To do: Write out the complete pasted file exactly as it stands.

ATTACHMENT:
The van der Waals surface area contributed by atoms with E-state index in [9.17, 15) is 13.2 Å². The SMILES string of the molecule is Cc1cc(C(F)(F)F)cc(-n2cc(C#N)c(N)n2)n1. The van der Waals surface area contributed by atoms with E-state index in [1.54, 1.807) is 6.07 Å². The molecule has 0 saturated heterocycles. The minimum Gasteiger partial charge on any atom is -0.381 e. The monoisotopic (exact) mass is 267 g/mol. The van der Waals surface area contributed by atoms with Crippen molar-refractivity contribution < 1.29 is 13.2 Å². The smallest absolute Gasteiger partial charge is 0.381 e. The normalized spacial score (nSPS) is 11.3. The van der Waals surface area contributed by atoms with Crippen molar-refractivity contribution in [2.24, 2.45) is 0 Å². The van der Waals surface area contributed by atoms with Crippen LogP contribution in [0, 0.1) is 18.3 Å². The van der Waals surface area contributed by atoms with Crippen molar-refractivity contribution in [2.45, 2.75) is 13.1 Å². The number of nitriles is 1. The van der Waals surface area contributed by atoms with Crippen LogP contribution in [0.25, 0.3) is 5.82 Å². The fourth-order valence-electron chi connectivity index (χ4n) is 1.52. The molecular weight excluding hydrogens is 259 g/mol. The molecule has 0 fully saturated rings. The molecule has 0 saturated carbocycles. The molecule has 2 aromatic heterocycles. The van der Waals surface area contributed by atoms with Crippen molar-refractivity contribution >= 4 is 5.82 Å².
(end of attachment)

The van der Waals surface area contributed by atoms with E-state index in [9.17, 15) is 13.2 Å². The SMILES string of the molecule is Cc1cc(C(F)(F)F)cc(-n2cc(C#N)c(N)n2)n1. The van der Waals surface area contributed by atoms with E-state index in [1.54, 1.807) is 6.07 Å². The molecule has 0 saturated heterocycles. The minimum Gasteiger partial charge on any atom is -0.381 e. The monoisotopic (exact) mass is 267 g/mol. The van der Waals surface area contributed by atoms with Crippen molar-refractivity contribution < 1.29 is 13.2 Å². The smallest absolute Gasteiger partial charge is 0.381 e. The normalized spacial score (nSPS) is 11.3. The van der Waals surface area contributed by atoms with Crippen molar-refractivity contribution in [2.24, 2.45) is 0 Å². The van der Waals surface area contributed by atoms with Crippen LogP contribution in [0, 0.1) is 18.3 Å². The van der Waals surface area contributed by atoms with Crippen molar-refractivity contribution in [2.45, 2.75) is 13.1 Å². The number of nitriles is 1. The van der Waals surface area contributed by atoms with Crippen LogP contribution in [0.25, 0.3) is 5.82 Å². The fourth-order valence-electron chi connectivity index (χ4n) is 1.52. The molecular weight excluding hydrogens is 259 g/mol. The molecule has 0 fully saturated rings. The molecule has 0 saturated carbocycles. The molecule has 2 aromatic heterocycles. The van der Waals surface area contributed by atoms with Crippen molar-refractivity contribution >= 4 is 5.82 Å².